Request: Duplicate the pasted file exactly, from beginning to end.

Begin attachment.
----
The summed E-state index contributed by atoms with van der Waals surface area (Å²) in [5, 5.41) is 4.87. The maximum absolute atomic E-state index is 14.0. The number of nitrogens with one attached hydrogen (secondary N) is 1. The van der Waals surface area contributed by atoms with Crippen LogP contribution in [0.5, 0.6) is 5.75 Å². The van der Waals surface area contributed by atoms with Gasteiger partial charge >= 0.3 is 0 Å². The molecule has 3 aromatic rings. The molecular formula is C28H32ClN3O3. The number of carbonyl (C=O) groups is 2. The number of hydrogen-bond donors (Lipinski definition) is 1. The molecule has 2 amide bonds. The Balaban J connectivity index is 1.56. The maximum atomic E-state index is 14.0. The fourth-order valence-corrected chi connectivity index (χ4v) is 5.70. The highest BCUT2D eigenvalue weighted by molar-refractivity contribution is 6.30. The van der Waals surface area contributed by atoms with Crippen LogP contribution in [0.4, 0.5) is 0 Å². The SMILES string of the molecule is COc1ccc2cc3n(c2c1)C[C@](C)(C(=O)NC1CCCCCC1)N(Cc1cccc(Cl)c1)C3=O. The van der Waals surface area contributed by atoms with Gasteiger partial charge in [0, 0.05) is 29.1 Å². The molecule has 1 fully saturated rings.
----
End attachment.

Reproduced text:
The summed E-state index contributed by atoms with van der Waals surface area (Å²) in [5, 5.41) is 4.87. The maximum absolute atomic E-state index is 14.0. The number of nitrogens with one attached hydrogen (secondary N) is 1. The van der Waals surface area contributed by atoms with Crippen LogP contribution in [0.5, 0.6) is 5.75 Å². The van der Waals surface area contributed by atoms with Gasteiger partial charge >= 0.3 is 0 Å². The molecule has 3 aromatic rings. The molecular formula is C28H32ClN3O3. The number of carbonyl (C=O) groups is 2. The number of hydrogen-bond donors (Lipinski definition) is 1. The molecule has 2 amide bonds. The Balaban J connectivity index is 1.56. The maximum atomic E-state index is 14.0. The fourth-order valence-corrected chi connectivity index (χ4v) is 5.70. The highest BCUT2D eigenvalue weighted by molar-refractivity contribution is 6.30. The van der Waals surface area contributed by atoms with Crippen LogP contribution in [0.4, 0.5) is 0 Å². The SMILES string of the molecule is COc1ccc2cc3n(c2c1)C[C@](C)(C(=O)NC1CCCCCC1)N(Cc1cccc(Cl)c1)C3=O. The van der Waals surface area contributed by atoms with Gasteiger partial charge in [0, 0.05) is 29.1 Å². The molecule has 1 fully saturated rings.